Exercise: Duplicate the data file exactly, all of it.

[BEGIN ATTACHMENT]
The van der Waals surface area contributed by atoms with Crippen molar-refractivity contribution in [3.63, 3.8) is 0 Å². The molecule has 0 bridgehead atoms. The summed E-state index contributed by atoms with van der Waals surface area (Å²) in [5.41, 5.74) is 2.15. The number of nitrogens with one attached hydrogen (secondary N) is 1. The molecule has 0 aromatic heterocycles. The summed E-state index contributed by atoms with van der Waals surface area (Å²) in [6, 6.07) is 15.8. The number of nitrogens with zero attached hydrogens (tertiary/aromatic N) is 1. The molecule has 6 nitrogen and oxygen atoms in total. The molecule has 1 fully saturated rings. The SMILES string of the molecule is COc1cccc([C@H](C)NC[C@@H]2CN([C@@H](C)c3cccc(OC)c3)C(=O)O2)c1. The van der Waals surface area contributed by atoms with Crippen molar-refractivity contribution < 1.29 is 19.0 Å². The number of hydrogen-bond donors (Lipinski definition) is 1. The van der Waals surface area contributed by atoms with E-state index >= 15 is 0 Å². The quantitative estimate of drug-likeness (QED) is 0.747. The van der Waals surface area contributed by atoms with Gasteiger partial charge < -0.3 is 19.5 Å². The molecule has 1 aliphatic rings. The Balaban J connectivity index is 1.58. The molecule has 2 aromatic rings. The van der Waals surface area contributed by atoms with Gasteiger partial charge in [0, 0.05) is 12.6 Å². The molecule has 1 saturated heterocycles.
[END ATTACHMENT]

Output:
The van der Waals surface area contributed by atoms with Crippen molar-refractivity contribution in [3.63, 3.8) is 0 Å². The molecule has 0 bridgehead atoms. The summed E-state index contributed by atoms with van der Waals surface area (Å²) in [5.41, 5.74) is 2.15. The number of nitrogens with one attached hydrogen (secondary N) is 1. The molecule has 0 aromatic heterocycles. The summed E-state index contributed by atoms with van der Waals surface area (Å²) in [6, 6.07) is 15.8. The number of nitrogens with zero attached hydrogens (tertiary/aromatic N) is 1. The molecule has 6 nitrogen and oxygen atoms in total. The molecule has 1 fully saturated rings. The SMILES string of the molecule is COc1cccc([C@H](C)NC[C@@H]2CN([C@@H](C)c3cccc(OC)c3)C(=O)O2)c1. The van der Waals surface area contributed by atoms with Crippen molar-refractivity contribution < 1.29 is 19.0 Å². The number of hydrogen-bond donors (Lipinski definition) is 1. The van der Waals surface area contributed by atoms with E-state index >= 15 is 0 Å². The quantitative estimate of drug-likeness (QED) is 0.747. The van der Waals surface area contributed by atoms with Gasteiger partial charge < -0.3 is 19.5 Å². The molecule has 1 aliphatic rings. The Balaban J connectivity index is 1.58. The molecule has 2 aromatic rings. The van der Waals surface area contributed by atoms with Gasteiger partial charge in [0, 0.05) is 12.6 Å². The molecule has 1 saturated heterocycles.